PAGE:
Congress took the first step yesterday toward keeping New York City solvent after the government's special seasonal loan program to the city expires June 30, but a final aid package is still a long way off.
The House Banking Committee's subcommittee on economic stabiliation approved, on a 12-to-2 vote, a bill which would authorize up to $2 billion in federal loan guarantees to New York City securities over the next four years.
The plan, with minor modifications, is the one developed by the Carter administration last March. The aid plan assumes that New York City will have a truly balance budget by 1982 and will then have the access to the credit markets it does not have today.
The full House Banking Committee will take up the bill next Wednesday and banking chairman Henry S. Reuss (D-Wis.) said he is optimistic that the committee will approve the bill.
At the same time, New York City Mayor Edward Koch yesterday presented a $13.5 billion city budget for the next year as well as an additional $538 million capital budget.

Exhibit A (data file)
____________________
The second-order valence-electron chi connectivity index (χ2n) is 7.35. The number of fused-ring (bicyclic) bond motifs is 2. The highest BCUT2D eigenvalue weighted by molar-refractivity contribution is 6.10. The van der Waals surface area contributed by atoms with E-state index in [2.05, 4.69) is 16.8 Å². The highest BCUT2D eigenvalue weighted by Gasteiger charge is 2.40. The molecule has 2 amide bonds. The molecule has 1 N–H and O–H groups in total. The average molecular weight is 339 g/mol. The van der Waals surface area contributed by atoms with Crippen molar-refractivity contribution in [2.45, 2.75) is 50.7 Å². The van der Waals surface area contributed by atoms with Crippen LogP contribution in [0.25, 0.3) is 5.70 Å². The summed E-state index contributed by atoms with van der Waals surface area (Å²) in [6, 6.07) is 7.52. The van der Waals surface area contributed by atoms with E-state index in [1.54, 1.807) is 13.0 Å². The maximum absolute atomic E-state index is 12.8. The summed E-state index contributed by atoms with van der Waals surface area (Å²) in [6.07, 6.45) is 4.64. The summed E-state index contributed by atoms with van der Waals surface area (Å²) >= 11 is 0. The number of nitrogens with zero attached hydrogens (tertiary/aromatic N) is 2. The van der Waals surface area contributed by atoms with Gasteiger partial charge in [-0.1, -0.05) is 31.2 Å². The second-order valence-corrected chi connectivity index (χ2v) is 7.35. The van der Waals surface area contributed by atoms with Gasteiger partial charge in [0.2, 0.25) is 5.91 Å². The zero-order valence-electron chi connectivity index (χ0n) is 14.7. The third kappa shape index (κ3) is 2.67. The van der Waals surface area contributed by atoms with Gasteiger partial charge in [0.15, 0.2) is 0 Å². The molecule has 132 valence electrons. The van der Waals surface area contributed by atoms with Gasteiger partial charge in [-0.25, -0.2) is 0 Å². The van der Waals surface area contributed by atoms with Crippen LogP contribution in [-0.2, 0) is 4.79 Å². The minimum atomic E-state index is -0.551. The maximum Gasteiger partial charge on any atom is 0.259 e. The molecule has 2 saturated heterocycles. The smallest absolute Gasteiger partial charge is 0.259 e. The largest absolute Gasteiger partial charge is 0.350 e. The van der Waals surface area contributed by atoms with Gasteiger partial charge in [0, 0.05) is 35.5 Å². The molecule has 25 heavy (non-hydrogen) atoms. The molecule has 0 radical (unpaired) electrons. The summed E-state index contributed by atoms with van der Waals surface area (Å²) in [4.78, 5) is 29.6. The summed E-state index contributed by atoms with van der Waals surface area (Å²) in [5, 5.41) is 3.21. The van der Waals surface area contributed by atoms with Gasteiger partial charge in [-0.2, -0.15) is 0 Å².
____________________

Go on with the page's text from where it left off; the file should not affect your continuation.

New York City officials said that the city will not be able to borrow enough money to finance its capital budget unless Congress passes the $2 billion loan guarantee program.
The House Banking Committee Chairman William Proxmire (D-Wis.), has said he will not take any action on a New York assistance program until the outcome of negotiations between the city and its municipal employe unions are complete.
Those negotiations have been stalemated for weeks with the municipal unions demanding parity with a settlement agreed to last month by officials of the Transit Workers Union and the New York Transit Authority. The state picked up most of the tab for that settlement, however, and the city maintains that it cannot afford to pay its own workers as much as the transit workers received.